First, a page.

I’m bringing the whole family in. The FH1 ushered in a watershed moment for FiiO hybrids, with exquisite attention to detail across aesthetics, comfort, and sound regardless of price. The FH1 marked the first time I was genuinely interested in FiiO IEMs and my inaugural review with Headphonesty reflected that.
So where does the FA7 stand alongside FH1? The simple answer is head and shoulders above. Sharing similar lush, organic, and warm characteristics, FA7 nonetheless stands out in sheer technical superiority. Notes have much better definition, shape, and differentiation, while music effortlessly flows together, creating an easygoing, coherent atmosphere that is praiseworthy.
In comparison, FH1 sounds slower and bloated. It has less end-to-end extension and there is a definite lack of air, space, and spatial definition when listened to back-to-back. While it’s no slouch in musicianship, the FH1 falls apart on critical listening. Obviously, you have to keep in mind that FH1 is priced at a quarter of FA7, but it’s easy to see FA7 winning this.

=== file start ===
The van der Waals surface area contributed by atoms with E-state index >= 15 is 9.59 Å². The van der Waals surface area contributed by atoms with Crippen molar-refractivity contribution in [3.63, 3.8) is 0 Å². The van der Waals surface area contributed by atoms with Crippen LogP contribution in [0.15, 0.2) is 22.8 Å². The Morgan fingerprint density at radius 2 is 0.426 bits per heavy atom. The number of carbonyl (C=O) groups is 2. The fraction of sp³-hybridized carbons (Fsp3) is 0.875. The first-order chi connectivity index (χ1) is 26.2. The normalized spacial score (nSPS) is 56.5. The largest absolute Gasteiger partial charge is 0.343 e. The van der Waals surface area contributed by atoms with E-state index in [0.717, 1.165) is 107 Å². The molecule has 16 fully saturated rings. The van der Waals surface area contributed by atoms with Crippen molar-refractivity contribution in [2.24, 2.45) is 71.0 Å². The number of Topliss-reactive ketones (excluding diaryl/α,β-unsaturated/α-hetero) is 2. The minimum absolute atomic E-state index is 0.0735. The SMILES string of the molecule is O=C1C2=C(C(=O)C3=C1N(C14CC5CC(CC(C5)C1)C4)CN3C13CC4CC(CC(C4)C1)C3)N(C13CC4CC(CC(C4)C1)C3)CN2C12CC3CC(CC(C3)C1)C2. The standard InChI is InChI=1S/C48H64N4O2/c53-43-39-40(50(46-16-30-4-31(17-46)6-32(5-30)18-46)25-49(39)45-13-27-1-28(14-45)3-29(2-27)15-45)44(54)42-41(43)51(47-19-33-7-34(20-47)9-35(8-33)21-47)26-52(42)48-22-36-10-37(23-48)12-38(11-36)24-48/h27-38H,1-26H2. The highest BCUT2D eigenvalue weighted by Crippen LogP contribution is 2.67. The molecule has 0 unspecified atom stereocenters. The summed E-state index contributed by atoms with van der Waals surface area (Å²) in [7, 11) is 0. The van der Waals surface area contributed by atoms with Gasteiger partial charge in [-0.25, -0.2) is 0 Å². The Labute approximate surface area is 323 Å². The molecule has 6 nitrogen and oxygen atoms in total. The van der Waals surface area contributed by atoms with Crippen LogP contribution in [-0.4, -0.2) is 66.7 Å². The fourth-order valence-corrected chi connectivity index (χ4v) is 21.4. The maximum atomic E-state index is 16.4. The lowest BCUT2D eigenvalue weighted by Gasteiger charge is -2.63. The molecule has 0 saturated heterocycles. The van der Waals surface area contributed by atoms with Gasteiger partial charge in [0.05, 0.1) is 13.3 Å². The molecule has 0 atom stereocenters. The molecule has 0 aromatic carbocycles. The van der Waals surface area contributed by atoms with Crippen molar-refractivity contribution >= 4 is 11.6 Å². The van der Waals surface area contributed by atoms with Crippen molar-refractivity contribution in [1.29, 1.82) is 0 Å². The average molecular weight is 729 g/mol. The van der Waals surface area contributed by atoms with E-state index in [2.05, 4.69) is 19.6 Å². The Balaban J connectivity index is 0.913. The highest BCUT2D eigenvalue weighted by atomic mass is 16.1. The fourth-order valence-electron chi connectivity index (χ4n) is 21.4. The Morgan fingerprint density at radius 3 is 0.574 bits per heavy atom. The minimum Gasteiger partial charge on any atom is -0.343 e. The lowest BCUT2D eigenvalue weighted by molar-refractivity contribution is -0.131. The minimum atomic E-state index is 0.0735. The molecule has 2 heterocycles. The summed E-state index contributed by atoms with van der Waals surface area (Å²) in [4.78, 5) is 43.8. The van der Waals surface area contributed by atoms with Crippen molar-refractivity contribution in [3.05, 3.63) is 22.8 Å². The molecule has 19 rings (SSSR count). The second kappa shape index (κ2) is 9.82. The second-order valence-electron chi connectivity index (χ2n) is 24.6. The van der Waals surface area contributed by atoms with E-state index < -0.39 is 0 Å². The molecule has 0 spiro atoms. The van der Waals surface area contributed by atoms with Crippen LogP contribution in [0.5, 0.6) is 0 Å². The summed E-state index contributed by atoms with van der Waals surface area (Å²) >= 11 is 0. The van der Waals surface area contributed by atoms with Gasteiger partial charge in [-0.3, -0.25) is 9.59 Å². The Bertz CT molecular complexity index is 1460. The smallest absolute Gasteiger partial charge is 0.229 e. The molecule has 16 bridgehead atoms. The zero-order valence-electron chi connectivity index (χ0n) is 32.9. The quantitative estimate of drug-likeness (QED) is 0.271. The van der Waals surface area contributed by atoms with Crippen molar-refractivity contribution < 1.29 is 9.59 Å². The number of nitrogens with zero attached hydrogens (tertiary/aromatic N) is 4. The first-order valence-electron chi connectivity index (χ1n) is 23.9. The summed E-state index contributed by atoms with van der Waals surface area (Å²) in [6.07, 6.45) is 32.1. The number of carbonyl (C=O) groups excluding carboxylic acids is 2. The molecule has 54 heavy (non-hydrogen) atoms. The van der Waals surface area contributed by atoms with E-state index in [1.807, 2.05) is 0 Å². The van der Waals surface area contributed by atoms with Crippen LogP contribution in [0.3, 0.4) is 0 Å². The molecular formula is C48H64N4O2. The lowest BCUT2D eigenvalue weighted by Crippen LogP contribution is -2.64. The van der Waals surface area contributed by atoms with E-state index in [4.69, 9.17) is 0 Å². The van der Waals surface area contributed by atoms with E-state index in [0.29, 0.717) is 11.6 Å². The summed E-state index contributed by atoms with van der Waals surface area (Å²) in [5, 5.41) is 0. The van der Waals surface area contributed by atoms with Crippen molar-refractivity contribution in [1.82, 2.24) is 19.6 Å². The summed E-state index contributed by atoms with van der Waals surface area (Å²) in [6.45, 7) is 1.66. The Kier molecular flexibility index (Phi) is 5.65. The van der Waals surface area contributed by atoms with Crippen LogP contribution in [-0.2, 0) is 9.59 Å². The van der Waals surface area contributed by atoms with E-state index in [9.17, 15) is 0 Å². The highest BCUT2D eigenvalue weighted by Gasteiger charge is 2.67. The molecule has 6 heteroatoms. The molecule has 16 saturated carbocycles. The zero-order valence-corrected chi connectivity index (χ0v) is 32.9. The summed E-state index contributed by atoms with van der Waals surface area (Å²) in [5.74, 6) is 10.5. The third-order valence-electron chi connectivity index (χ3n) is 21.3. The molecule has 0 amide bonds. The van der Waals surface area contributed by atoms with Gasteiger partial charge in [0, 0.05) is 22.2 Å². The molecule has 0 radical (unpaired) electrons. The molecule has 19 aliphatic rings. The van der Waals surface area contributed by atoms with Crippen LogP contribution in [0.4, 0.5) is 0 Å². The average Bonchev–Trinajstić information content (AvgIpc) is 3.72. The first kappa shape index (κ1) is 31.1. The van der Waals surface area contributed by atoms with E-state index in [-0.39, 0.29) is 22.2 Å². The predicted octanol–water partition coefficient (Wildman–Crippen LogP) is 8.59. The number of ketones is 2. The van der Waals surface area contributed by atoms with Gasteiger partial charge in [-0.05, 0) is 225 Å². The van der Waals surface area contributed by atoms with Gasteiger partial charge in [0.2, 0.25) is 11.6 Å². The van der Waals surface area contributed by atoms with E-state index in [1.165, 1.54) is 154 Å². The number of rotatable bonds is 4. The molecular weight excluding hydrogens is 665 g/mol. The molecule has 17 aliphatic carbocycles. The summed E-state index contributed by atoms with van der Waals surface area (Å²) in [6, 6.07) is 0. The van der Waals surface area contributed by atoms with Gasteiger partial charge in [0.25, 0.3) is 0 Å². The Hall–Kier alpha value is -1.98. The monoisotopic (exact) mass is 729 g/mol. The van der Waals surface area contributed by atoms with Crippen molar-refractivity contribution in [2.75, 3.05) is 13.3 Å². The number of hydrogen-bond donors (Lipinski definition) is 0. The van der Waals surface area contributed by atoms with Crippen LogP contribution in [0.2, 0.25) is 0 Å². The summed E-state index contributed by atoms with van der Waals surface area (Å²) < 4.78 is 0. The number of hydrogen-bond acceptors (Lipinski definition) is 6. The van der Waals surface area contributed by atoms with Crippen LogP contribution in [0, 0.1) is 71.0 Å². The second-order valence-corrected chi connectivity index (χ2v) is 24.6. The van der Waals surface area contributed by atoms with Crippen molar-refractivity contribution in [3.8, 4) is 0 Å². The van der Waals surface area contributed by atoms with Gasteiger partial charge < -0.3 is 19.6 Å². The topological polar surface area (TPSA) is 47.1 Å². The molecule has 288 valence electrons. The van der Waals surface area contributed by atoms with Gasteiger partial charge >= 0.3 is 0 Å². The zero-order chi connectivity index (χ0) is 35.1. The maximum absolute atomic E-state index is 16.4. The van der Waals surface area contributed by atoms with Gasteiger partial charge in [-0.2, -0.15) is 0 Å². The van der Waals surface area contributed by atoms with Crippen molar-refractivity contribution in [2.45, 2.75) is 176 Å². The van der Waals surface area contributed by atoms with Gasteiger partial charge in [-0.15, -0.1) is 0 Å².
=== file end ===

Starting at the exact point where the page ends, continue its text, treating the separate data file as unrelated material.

The universe is filled with tough questions, and one most often asked is whether to get the evergreen FH5 or the brand spanking new FA7 if you had $300 lying around. I reviewed the FH5 very favorably not too long ago. In truth, they are different enough to own both, but you don’t want to hear that, you want a duel with blood!
The FH5 takes on a more vibrant and aggressive approach, with airy and detailed mids anchored by deep, delicious sub-bass and a crystalline treble with enough sparkle to spare. It’s fun and wows at first listen, and to this day remains my benchmark for its price range. The FA7 may not be able to usurp it, but it takes another approach.
Compared side-by-side, the FA7 sounds warmer, more musical and fluid overall, with a relaxed, laidback presentation like easing into your favorite lounge chair. The signature is more evenly dispersed, with less sub-bass thump and treble brightness, and wetter, more luscious mids that enchant in their own way.
Technically, they are pretty even in terms of extension and note definition. I much prefer the naturalness of the FH5’s bass (thanks to the dynamic driver), but am equally smitten by the organic and buttery mids of the FA7. Soundstage dimensions are similar, with both having adequately wide stages, but FH5 is airier with better separation.